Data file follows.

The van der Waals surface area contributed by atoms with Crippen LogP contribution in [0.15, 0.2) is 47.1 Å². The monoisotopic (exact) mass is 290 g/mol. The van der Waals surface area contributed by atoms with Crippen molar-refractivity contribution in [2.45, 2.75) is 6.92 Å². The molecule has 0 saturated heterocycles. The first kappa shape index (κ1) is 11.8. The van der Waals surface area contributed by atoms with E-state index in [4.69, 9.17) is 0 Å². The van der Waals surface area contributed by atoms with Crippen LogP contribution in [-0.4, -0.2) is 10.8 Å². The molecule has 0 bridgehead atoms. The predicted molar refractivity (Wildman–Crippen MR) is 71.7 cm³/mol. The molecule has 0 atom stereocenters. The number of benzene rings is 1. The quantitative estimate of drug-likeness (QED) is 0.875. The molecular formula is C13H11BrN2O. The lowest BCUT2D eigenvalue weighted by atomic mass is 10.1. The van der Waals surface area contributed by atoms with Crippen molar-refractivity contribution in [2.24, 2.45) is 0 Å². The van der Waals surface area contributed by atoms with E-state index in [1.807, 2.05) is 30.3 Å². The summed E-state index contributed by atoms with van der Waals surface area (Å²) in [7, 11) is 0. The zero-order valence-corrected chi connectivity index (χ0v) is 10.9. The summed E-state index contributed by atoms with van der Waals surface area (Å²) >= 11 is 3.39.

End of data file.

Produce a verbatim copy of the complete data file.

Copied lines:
The van der Waals surface area contributed by atoms with Crippen LogP contribution in [0.15, 0.2) is 47.1 Å². The monoisotopic (exact) mass is 290 g/mol. The van der Waals surface area contributed by atoms with Crippen molar-refractivity contribution in [2.45, 2.75) is 6.92 Å². The molecule has 0 saturated heterocycles. The first kappa shape index (κ1) is 11.8. The van der Waals surface area contributed by atoms with E-state index in [4.69, 9.17) is 0 Å². The van der Waals surface area contributed by atoms with Crippen LogP contribution in [-0.4, -0.2) is 10.8 Å². The molecule has 0 bridgehead atoms. The predicted molar refractivity (Wildman–Crippen MR) is 71.7 cm³/mol. The molecule has 0 atom stereocenters. The number of benzene rings is 1. The quantitative estimate of drug-likeness (QED) is 0.875. The molecular formula is C13H11BrN2O. The lowest BCUT2D eigenvalue weighted by atomic mass is 10.1. The van der Waals surface area contributed by atoms with Crippen molar-refractivity contribution in [2.24, 2.45) is 0 Å². The van der Waals surface area contributed by atoms with E-state index in [1.807, 2.05) is 30.3 Å². The summed E-state index contributed by atoms with van der Waals surface area (Å²) in [7, 11) is 0. The zero-order valence-corrected chi connectivity index (χ0v) is 10.9. The summed E-state index contributed by atoms with van der Waals surface area (Å²) >= 11 is 3.39.